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  • Open Access

Inflence of clinical and genetic characteristics on ability to achive and maintain remission in JIA patients on etanercept treatment

  • 1,
  • 1,
  • 2 and
  • 3
Pediatric Rheumatology201412 (Suppl 1) :P48

https://doi.org/10.1186/1546-0096-12-S1-P48

  • Published:

Keywords

  • Etanercept
  • Etanercept Therapy
  • Etanercept Treatment
  • Retrospective Data Analysis
  • Published Recommendation

Introduction

There are no official published recommendations how and when to stop treatment with biologics when remission achieved.

Objectives

Primary objective of this study was to evaluate influence of JIA subtype and duration of metotrexate (MTX) and steroids treatment on time to achieve and ability to maintain remission in JIA patients on biologic treatment. The second aim was to establish if there is contribution of tumor necrosis factor ά (TNFά–308) promoter and FokI vitamin D receptor (VDR) polymorphism on clinical outcome and possibility to discontinue treatment in JIA patients treated with biologics.

Methods

68 JIA patients treated with etanercept from Serbian biologic registry were included and retrospective data analysis performed. Genomic DNA was extracted from blood samples and TNFά–308 promoter and FokI VDR polymorphism was evaluated using the PCR-RFLP method. Disease subtypes, activity and treatment efficacy were collected during six years follow-up period in intervals after commencing etanercept: 6 months, 1 year and annually thereafter. Disease remission, as a condition to stop biologic treatment, was defined using Wallace and all criteria [1].

Results

At enrolment JIA patients mean age were 183.34±60,58 months, disease duration 70.29±44,57 months, average dose of MTX 13.85±4.47 mg/m2/week. Etanercept treatment could be stopped after 42.66±21.64 months with sustained remission during the next 30.33±21.04 months. Therapy resistant patients required higher doses of MTX for a longer period, with statistically significance in systemic JIA (15.97±3.56 vs. 13.15±4.55, p=0.016). Remission in this patients was shorter and they needed retreatment with biologics (16.31±18.55 vs. 35.80±19.53, p=0.001) due to disease worsening. Treatment inefficacy was present in systemic JIA with the longest etanercept treatment 59.50±5.97 and shortest remission 17.67%±9.82, while etanercept therapy was the most effective in RF- JIA patients. There was no statistically significant difference in cumulative dose of steroids in different JIA subtypes. The distribution of TNFά–308 (GG, GA, AA) and FokI VDR genotypes (FF,Ff, ff) was not significantly different among JIA subtypes. After six years follow up period 37(54.5%) patients were in remission (20 patients with FF+GA and 17 patients with Ff+GA polymorphism). Associate presence of FF+GA genotype was present more frequently in patients who needed longer treatment and have had shorter remission time.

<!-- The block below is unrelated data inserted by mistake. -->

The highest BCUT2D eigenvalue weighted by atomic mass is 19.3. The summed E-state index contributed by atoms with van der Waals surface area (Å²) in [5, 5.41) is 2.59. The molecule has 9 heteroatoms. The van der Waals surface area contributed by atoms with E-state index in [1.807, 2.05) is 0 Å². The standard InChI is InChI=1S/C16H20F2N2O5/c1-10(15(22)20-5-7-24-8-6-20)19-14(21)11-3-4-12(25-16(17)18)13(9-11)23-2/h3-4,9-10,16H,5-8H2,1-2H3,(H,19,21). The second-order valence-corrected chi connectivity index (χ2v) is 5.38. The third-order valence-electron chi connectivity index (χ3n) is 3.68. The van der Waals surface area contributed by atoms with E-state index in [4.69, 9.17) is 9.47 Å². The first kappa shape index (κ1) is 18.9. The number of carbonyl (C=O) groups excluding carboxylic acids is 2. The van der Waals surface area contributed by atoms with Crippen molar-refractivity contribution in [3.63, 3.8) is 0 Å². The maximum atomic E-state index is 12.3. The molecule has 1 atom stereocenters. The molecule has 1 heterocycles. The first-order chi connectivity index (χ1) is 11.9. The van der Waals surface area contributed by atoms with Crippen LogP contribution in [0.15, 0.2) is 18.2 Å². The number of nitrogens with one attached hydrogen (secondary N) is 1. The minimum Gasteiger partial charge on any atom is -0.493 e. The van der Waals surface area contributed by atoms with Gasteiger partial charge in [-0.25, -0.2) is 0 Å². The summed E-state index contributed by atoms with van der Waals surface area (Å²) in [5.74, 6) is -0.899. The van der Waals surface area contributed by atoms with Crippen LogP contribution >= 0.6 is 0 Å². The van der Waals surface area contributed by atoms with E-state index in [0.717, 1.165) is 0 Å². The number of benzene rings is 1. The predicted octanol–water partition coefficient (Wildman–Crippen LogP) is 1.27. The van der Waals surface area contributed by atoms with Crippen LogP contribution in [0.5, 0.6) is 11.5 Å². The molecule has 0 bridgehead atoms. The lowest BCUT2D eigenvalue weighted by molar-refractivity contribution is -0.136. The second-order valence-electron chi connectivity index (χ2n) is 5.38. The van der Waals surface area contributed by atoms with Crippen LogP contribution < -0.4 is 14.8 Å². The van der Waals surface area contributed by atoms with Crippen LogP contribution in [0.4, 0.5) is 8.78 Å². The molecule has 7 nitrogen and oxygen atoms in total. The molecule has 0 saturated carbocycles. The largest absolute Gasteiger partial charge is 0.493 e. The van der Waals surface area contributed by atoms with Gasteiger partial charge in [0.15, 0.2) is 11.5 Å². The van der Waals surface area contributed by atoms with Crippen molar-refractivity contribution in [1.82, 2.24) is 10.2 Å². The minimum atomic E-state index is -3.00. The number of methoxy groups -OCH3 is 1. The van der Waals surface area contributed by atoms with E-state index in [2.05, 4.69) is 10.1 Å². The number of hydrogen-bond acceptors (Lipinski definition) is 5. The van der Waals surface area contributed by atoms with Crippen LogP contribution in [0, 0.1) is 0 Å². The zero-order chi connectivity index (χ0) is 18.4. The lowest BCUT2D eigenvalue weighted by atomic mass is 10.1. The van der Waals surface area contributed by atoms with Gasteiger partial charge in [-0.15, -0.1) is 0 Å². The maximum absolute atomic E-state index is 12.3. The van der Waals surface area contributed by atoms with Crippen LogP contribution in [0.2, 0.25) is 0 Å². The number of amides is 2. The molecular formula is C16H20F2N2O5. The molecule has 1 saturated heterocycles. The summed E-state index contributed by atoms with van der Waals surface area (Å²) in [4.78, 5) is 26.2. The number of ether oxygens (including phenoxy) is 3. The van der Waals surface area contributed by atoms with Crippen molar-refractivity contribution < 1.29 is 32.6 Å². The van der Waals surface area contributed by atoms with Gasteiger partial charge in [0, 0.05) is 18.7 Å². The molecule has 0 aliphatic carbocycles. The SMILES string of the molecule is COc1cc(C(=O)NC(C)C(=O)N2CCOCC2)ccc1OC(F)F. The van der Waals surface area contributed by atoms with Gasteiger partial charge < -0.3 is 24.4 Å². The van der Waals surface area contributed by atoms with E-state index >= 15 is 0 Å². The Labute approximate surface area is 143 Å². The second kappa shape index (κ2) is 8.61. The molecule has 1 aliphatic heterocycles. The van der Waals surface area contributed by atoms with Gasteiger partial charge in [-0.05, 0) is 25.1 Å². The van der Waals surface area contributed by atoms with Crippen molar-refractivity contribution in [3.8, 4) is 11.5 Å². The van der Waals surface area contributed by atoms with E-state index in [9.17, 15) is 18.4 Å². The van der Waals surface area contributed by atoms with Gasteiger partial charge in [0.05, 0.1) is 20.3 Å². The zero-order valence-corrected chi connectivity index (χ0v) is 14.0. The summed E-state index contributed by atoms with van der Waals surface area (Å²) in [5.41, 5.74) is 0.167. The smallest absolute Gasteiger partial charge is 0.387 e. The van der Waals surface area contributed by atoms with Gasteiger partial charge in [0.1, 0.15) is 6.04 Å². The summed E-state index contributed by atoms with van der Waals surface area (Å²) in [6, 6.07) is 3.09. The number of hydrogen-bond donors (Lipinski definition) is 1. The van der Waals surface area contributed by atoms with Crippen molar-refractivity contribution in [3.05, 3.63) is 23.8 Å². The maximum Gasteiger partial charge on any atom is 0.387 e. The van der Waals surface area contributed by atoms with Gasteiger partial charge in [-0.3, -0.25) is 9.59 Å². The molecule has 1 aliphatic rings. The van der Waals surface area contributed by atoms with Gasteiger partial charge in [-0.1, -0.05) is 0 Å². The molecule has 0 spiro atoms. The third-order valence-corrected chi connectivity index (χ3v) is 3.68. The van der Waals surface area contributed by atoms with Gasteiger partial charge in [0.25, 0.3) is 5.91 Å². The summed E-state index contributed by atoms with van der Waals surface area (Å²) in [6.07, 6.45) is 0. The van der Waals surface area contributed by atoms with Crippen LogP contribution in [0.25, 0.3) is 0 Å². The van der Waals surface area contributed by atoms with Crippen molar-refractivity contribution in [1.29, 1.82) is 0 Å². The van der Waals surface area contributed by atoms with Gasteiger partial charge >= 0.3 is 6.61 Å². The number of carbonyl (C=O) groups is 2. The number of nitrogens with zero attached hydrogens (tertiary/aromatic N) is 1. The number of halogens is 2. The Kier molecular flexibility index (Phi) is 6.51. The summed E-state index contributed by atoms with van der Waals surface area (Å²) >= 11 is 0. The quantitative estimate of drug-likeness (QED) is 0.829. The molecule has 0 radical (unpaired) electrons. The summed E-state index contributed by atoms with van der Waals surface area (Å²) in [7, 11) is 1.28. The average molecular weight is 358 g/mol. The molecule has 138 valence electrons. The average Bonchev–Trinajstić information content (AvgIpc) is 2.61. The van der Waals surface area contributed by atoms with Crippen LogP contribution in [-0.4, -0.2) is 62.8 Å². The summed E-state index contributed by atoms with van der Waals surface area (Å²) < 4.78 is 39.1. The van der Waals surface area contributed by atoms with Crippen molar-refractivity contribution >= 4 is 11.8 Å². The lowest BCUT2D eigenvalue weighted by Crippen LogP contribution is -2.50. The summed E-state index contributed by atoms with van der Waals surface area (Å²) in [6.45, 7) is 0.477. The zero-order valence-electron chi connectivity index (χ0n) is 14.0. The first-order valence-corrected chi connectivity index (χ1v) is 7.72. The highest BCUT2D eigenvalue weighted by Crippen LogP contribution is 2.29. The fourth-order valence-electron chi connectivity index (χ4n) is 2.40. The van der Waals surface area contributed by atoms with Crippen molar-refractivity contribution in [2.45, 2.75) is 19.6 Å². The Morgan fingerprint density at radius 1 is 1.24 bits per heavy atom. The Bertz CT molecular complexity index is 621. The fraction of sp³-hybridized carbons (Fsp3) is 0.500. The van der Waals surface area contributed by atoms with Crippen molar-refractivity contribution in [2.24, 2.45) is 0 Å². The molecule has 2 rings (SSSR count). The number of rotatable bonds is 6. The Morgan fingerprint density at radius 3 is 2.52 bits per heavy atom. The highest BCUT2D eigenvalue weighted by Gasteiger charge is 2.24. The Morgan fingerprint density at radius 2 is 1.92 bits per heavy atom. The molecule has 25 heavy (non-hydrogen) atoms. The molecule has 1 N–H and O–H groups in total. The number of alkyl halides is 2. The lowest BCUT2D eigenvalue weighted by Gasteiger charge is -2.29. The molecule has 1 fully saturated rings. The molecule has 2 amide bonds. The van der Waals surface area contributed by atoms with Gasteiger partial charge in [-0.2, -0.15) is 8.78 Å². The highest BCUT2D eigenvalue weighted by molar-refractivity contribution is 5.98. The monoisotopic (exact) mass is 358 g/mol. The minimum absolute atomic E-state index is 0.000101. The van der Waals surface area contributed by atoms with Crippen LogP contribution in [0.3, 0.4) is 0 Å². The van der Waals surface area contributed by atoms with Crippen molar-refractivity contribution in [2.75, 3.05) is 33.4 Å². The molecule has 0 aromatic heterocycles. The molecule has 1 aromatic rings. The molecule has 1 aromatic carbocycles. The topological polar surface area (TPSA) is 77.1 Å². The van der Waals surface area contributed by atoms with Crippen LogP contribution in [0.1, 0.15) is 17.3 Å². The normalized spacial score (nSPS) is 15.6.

Conclusion

JIA patients needing higher MTX doses to control disease and have associated presence of GA+FF polymorphisms (for TNFά–308 promoter and FokI VDR, respectively) have less chances to achieve and sustain remission off biologics, especially in systemic JIA..

Disclosure of interest

None declared.

Authors’ Affiliations

(1)
Pediatric Rheumatology, Clinic of Pediatrics, Clinical Center Nis, Nis, Serbia
(2)
Pediatric Rheumatology, Institute of Rheumatology, Belgrade, Serbia
(3)
Institute of Biochemistry, Faculty of medicine, Nis, Serbia

References

  1. Wallace, et al: Preliminary criteria for clinical remission for select categories of juvenile idiopathic arthritis. J Rheumatol. 2004, 31: 2290-2294.PubMedGoogle Scholar

Copyright

© Lazarevic et al; licensee BioMed Central Ltd. 2014

This article is published under license to BioMed Central Ltd. This is an Open Access article distributed under the terms of the Creative Commons Attribution License (http://creativecommons.org/licenses/by/4.0), which permits unrestricted use, distribution, and reproduction in any medium, provided the original work is properly cited. The Creative Commons Public Domain Dedication waiver (http://creativecommons.org/publicdomain/zero/1.0/) applies to the data made available in this article, unless otherwise stated.

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